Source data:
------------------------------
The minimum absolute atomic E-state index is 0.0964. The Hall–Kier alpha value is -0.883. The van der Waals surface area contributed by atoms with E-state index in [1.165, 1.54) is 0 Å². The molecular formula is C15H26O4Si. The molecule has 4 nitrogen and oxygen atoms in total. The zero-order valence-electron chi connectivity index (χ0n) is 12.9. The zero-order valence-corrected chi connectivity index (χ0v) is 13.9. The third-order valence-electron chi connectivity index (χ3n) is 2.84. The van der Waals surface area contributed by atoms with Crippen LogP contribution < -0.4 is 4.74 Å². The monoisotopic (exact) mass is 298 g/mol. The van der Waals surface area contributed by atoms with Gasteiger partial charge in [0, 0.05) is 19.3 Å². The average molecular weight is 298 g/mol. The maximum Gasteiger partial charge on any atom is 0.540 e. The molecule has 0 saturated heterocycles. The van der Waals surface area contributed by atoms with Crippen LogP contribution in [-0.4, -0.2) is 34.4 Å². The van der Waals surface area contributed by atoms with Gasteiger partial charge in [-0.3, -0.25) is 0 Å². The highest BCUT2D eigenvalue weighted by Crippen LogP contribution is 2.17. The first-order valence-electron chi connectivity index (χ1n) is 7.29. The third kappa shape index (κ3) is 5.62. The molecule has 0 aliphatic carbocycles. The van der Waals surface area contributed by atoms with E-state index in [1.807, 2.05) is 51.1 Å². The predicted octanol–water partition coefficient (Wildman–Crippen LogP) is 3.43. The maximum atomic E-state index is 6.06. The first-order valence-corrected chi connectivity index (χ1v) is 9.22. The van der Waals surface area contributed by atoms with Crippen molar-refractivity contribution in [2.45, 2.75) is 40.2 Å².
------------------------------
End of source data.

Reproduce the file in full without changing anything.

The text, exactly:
The minimum absolute atomic E-state index is 0.0964. The Hall–Kier alpha value is -0.883. The van der Waals surface area contributed by atoms with E-state index in [1.165, 1.54) is 0 Å². The molecular formula is C15H26O4Si. The molecule has 4 nitrogen and oxygen atoms in total. The zero-order valence-electron chi connectivity index (χ0n) is 12.9. The zero-order valence-corrected chi connectivity index (χ0v) is 13.9. The third-order valence-electron chi connectivity index (χ3n) is 2.84. The van der Waals surface area contributed by atoms with Crippen LogP contribution < -0.4 is 4.74 Å². The monoisotopic (exact) mass is 298 g/mol. The van der Waals surface area contributed by atoms with Gasteiger partial charge in [0, 0.05) is 19.3 Å². The average molecular weight is 298 g/mol. The maximum Gasteiger partial charge on any atom is 0.540 e. The molecule has 0 saturated heterocycles. The van der Waals surface area contributed by atoms with Crippen LogP contribution in [-0.4, -0.2) is 34.4 Å². The van der Waals surface area contributed by atoms with Gasteiger partial charge in [-0.3, -0.25) is 0 Å². The highest BCUT2D eigenvalue weighted by Crippen LogP contribution is 2.17. The first-order valence-electron chi connectivity index (χ1n) is 7.29. The third kappa shape index (κ3) is 5.62. The molecule has 0 aliphatic carbocycles. The van der Waals surface area contributed by atoms with E-state index in [1.807, 2.05) is 51.1 Å². The predicted octanol–water partition coefficient (Wildman–Crippen LogP) is 3.43. The maximum atomic E-state index is 6.06. The first-order valence-corrected chi connectivity index (χ1v) is 9.22. The van der Waals surface area contributed by atoms with Crippen molar-refractivity contribution in [2.45, 2.75) is 40.2 Å².